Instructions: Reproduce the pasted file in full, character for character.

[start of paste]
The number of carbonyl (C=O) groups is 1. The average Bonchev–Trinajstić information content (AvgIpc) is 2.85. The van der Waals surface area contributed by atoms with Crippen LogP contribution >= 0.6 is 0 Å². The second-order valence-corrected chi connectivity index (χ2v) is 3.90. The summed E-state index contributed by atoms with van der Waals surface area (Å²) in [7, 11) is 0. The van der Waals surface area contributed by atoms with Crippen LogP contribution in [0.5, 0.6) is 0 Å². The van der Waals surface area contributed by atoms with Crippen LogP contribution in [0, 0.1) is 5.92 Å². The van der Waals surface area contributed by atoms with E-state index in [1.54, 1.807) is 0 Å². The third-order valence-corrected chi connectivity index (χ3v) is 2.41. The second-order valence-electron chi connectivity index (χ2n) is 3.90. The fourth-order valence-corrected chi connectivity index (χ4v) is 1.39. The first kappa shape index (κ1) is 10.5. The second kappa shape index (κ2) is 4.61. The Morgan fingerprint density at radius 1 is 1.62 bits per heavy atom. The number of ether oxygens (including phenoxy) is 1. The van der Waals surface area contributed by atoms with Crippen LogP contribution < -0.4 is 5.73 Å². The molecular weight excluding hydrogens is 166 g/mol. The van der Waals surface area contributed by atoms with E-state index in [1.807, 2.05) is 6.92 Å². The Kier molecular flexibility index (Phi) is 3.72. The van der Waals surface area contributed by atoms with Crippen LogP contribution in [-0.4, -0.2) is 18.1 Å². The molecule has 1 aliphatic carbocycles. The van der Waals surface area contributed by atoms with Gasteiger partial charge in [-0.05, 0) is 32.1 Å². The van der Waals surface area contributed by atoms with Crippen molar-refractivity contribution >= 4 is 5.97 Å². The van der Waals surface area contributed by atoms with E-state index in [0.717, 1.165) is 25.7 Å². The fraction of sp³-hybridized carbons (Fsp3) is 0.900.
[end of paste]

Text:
The number of carbonyl (C=O) groups is 1. The average Bonchev–Trinajstić information content (AvgIpc) is 2.85. The van der Waals surface area contributed by atoms with Crippen LogP contribution >= 0.6 is 0 Å². The second-order valence-corrected chi connectivity index (χ2v) is 3.90. The summed E-state index contributed by atoms with van der Waals surface area (Å²) in [7, 11) is 0. The van der Waals surface area contributed by atoms with Crippen LogP contribution in [0.5, 0.6) is 0 Å². The van der Waals surface area contributed by atoms with Crippen LogP contribution in [0, 0.1) is 5.92 Å². The van der Waals surface area contributed by atoms with E-state index in [1.54, 1.807) is 0 Å². The third-order valence-corrected chi connectivity index (χ3v) is 2.41. The second-order valence-electron chi connectivity index (χ2n) is 3.90. The fourth-order valence-corrected chi connectivity index (χ4v) is 1.39. The first kappa shape index (κ1) is 10.5. The second kappa shape index (κ2) is 4.61. The Morgan fingerprint density at radius 1 is 1.62 bits per heavy atom. The number of ether oxygens (including phenoxy) is 1. The van der Waals surface area contributed by atoms with Crippen LogP contribution < -0.4 is 5.73 Å². The molecular weight excluding hydrogens is 166 g/mol. The van der Waals surface area contributed by atoms with E-state index in [1.807, 2.05) is 6.92 Å². The Kier molecular flexibility index (Phi) is 3.72. The van der Waals surface area contributed by atoms with Crippen LogP contribution in [-0.4, -0.2) is 18.1 Å². The molecule has 1 aliphatic carbocycles. The van der Waals surface area contributed by atoms with Gasteiger partial charge in [-0.05, 0) is 32.1 Å². The van der Waals surface area contributed by atoms with Crippen molar-refractivity contribution >= 4 is 5.97 Å². The van der Waals surface area contributed by atoms with E-state index in [0.717, 1.165) is 25.7 Å². The fraction of sp³-hybridized carbons (Fsp3) is 0.900.